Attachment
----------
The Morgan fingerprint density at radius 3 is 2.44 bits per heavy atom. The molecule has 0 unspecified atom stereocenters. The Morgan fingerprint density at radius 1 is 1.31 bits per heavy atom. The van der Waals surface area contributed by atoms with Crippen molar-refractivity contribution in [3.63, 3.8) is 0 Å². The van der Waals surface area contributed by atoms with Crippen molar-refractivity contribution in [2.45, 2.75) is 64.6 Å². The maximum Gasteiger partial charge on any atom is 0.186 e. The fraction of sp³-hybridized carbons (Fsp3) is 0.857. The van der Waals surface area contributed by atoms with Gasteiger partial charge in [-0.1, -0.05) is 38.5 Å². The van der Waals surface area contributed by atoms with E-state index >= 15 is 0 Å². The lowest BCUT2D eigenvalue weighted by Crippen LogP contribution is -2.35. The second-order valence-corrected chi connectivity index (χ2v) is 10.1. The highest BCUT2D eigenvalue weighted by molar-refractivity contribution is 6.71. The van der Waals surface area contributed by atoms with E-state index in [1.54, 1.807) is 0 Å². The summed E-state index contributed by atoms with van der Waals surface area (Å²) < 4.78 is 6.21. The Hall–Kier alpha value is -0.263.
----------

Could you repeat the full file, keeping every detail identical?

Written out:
The Morgan fingerprint density at radius 3 is 2.44 bits per heavy atom. The molecule has 0 unspecified atom stereocenters. The Morgan fingerprint density at radius 1 is 1.31 bits per heavy atom. The van der Waals surface area contributed by atoms with Crippen molar-refractivity contribution in [3.63, 3.8) is 0 Å². The van der Waals surface area contributed by atoms with Crippen molar-refractivity contribution in [2.45, 2.75) is 64.6 Å². The maximum Gasteiger partial charge on any atom is 0.186 e. The fraction of sp³-hybridized carbons (Fsp3) is 0.857. The van der Waals surface area contributed by atoms with Gasteiger partial charge in [-0.1, -0.05) is 38.5 Å². The van der Waals surface area contributed by atoms with E-state index >= 15 is 0 Å². The lowest BCUT2D eigenvalue weighted by Crippen LogP contribution is -2.35. The second-order valence-corrected chi connectivity index (χ2v) is 10.1. The highest BCUT2D eigenvalue weighted by molar-refractivity contribution is 6.71. The van der Waals surface area contributed by atoms with E-state index in [1.54, 1.807) is 0 Å². The summed E-state index contributed by atoms with van der Waals surface area (Å²) < 4.78 is 6.21. The Hall–Kier alpha value is -0.263.